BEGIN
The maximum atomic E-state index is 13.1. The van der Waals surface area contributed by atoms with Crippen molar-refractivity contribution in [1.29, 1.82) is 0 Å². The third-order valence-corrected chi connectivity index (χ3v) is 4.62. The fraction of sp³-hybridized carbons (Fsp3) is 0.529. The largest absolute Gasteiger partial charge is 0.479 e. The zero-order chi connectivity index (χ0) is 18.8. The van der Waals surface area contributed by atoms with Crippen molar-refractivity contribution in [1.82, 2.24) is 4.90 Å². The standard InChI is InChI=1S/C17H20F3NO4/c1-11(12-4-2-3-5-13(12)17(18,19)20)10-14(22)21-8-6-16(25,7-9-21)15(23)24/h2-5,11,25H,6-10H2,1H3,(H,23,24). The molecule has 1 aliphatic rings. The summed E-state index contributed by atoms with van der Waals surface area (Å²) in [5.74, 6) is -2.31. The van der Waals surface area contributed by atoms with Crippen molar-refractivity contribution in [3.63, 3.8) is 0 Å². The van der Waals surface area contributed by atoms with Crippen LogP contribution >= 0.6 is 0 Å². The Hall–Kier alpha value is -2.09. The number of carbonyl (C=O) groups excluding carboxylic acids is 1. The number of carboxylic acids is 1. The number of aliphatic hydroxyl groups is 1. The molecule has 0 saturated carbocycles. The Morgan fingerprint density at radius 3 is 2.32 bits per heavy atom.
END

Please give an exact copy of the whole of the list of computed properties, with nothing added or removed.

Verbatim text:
The maximum atomic E-state index is 13.1. The van der Waals surface area contributed by atoms with Crippen molar-refractivity contribution in [1.29, 1.82) is 0 Å². The third-order valence-corrected chi connectivity index (χ3v) is 4.62. The fraction of sp³-hybridized carbons (Fsp3) is 0.529. The largest absolute Gasteiger partial charge is 0.479 e. The zero-order chi connectivity index (χ0) is 18.8. The van der Waals surface area contributed by atoms with Crippen molar-refractivity contribution in [1.82, 2.24) is 4.90 Å². The standard InChI is InChI=1S/C17H20F3NO4/c1-11(12-4-2-3-5-13(12)17(18,19)20)10-14(22)21-8-6-16(25,7-9-21)15(23)24/h2-5,11,25H,6-10H2,1H3,(H,23,24). The molecule has 1 aliphatic rings. The summed E-state index contributed by atoms with van der Waals surface area (Å²) in [5.74, 6) is -2.31. The van der Waals surface area contributed by atoms with Crippen molar-refractivity contribution in [3.63, 3.8) is 0 Å². The van der Waals surface area contributed by atoms with Crippen LogP contribution >= 0.6 is 0 Å². The Hall–Kier alpha value is -2.09. The number of carbonyl (C=O) groups excluding carboxylic acids is 1. The number of carboxylic acids is 1. The number of aliphatic hydroxyl groups is 1. The molecule has 0 saturated carbocycles. The Morgan fingerprint density at radius 3 is 2.32 bits per heavy atom.